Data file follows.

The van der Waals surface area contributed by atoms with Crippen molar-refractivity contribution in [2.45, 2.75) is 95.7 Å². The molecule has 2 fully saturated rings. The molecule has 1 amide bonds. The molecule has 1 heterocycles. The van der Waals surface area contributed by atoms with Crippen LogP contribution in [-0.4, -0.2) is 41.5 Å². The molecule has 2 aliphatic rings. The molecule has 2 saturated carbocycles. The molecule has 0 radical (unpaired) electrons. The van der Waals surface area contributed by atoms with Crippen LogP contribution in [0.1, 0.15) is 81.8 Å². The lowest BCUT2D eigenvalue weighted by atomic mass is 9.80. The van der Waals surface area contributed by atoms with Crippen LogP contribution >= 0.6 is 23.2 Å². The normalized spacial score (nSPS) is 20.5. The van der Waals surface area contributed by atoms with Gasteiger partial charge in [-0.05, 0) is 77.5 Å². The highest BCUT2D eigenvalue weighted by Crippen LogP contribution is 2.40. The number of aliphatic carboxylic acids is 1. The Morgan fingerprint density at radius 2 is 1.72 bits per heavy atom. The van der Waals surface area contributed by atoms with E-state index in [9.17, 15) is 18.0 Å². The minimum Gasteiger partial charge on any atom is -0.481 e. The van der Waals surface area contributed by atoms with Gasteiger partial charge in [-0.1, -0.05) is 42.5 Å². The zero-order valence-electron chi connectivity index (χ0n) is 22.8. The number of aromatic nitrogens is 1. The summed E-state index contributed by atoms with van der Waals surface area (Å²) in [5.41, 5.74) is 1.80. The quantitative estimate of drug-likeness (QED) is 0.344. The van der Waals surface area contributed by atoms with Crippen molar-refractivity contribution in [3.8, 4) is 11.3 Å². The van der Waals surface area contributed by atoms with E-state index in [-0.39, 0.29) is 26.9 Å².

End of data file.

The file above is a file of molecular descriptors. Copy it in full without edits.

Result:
The van der Waals surface area contributed by atoms with Crippen molar-refractivity contribution in [2.45, 2.75) is 95.7 Å². The molecule has 2 fully saturated rings. The molecule has 1 amide bonds. The molecule has 1 heterocycles. The van der Waals surface area contributed by atoms with Crippen LogP contribution in [-0.4, -0.2) is 41.5 Å². The molecule has 2 aliphatic rings. The molecule has 2 saturated carbocycles. The molecule has 0 radical (unpaired) electrons. The van der Waals surface area contributed by atoms with Crippen LogP contribution in [0.1, 0.15) is 81.8 Å². The lowest BCUT2D eigenvalue weighted by atomic mass is 9.80. The van der Waals surface area contributed by atoms with Crippen LogP contribution >= 0.6 is 23.2 Å². The normalized spacial score (nSPS) is 20.5. The van der Waals surface area contributed by atoms with Gasteiger partial charge in [-0.05, 0) is 77.5 Å². The highest BCUT2D eigenvalue weighted by Crippen LogP contribution is 2.40. The number of aliphatic carboxylic acids is 1. The Morgan fingerprint density at radius 2 is 1.72 bits per heavy atom. The van der Waals surface area contributed by atoms with E-state index in [9.17, 15) is 18.0 Å². The minimum Gasteiger partial charge on any atom is -0.481 e. The van der Waals surface area contributed by atoms with Gasteiger partial charge in [-0.1, -0.05) is 42.5 Å². The zero-order valence-electron chi connectivity index (χ0n) is 22.8. The number of aromatic nitrogens is 1. The summed E-state index contributed by atoms with van der Waals surface area (Å²) in [5.41, 5.74) is 1.80. The quantitative estimate of drug-likeness (QED) is 0.344. The van der Waals surface area contributed by atoms with Crippen molar-refractivity contribution in [3.8, 4) is 11.3 Å². The van der Waals surface area contributed by atoms with E-state index in [-0.39, 0.29) is 26.9 Å².